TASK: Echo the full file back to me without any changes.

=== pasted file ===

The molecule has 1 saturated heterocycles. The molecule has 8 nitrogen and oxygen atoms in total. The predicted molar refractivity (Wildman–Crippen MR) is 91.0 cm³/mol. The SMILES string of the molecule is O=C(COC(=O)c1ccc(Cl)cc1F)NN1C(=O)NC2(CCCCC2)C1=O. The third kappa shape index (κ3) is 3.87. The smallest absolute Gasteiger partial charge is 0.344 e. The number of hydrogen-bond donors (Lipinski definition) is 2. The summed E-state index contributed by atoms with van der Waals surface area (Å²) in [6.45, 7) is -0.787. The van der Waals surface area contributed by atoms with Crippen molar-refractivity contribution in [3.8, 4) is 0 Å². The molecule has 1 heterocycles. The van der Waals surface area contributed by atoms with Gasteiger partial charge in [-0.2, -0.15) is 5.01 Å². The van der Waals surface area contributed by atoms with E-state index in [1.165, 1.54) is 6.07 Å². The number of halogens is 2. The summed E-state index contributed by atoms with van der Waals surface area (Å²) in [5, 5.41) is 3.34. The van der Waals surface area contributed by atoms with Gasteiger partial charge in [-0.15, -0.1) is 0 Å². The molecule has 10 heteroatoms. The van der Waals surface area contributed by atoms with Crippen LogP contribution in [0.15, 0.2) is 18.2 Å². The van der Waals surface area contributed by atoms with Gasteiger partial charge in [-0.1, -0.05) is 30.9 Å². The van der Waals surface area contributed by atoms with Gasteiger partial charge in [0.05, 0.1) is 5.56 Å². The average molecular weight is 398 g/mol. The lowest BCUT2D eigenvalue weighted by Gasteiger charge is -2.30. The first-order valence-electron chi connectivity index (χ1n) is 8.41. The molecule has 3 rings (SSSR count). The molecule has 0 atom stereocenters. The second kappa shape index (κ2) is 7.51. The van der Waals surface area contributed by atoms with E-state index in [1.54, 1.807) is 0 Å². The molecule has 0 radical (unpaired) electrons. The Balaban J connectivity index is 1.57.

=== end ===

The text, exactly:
The molecule has 1 saturated heterocycles. The molecule has 8 nitrogen and oxygen atoms in total. The predicted molar refractivity (Wildman–Crippen MR) is 91.0 cm³/mol. The SMILES string of the molecule is O=C(COC(=O)c1ccc(Cl)cc1F)NN1C(=O)NC2(CCCCC2)C1=O. The third kappa shape index (κ3) is 3.87. The smallest absolute Gasteiger partial charge is 0.344 e. The number of hydrogen-bond donors (Lipinski definition) is 2. The summed E-state index contributed by atoms with van der Waals surface area (Å²) in [6.45, 7) is -0.787. The van der Waals surface area contributed by atoms with Crippen molar-refractivity contribution in [3.8, 4) is 0 Å². The molecule has 1 heterocycles. The van der Waals surface area contributed by atoms with Gasteiger partial charge in [-0.2, -0.15) is 5.01 Å². The van der Waals surface area contributed by atoms with E-state index in [1.165, 1.54) is 6.07 Å². The number of halogens is 2. The summed E-state index contributed by atoms with van der Waals surface area (Å²) in [5, 5.41) is 3.34. The van der Waals surface area contributed by atoms with Gasteiger partial charge in [-0.15, -0.1) is 0 Å². The molecule has 10 heteroatoms. The van der Waals surface area contributed by atoms with Crippen LogP contribution in [0.15, 0.2) is 18.2 Å². The van der Waals surface area contributed by atoms with Gasteiger partial charge in [-0.1, -0.05) is 30.9 Å². The van der Waals surface area contributed by atoms with Gasteiger partial charge in [0.05, 0.1) is 5.56 Å². The average molecular weight is 398 g/mol. The lowest BCUT2D eigenvalue weighted by Gasteiger charge is -2.30. The first-order valence-electron chi connectivity index (χ1n) is 8.41. The molecule has 3 rings (SSSR count). The molecule has 0 atom stereocenters. The second kappa shape index (κ2) is 7.51. The van der Waals surface area contributed by atoms with E-state index in [1.54, 1.807) is 0 Å². The molecule has 0 radical (unpaired) electrons. The Balaban J connectivity index is 1.57.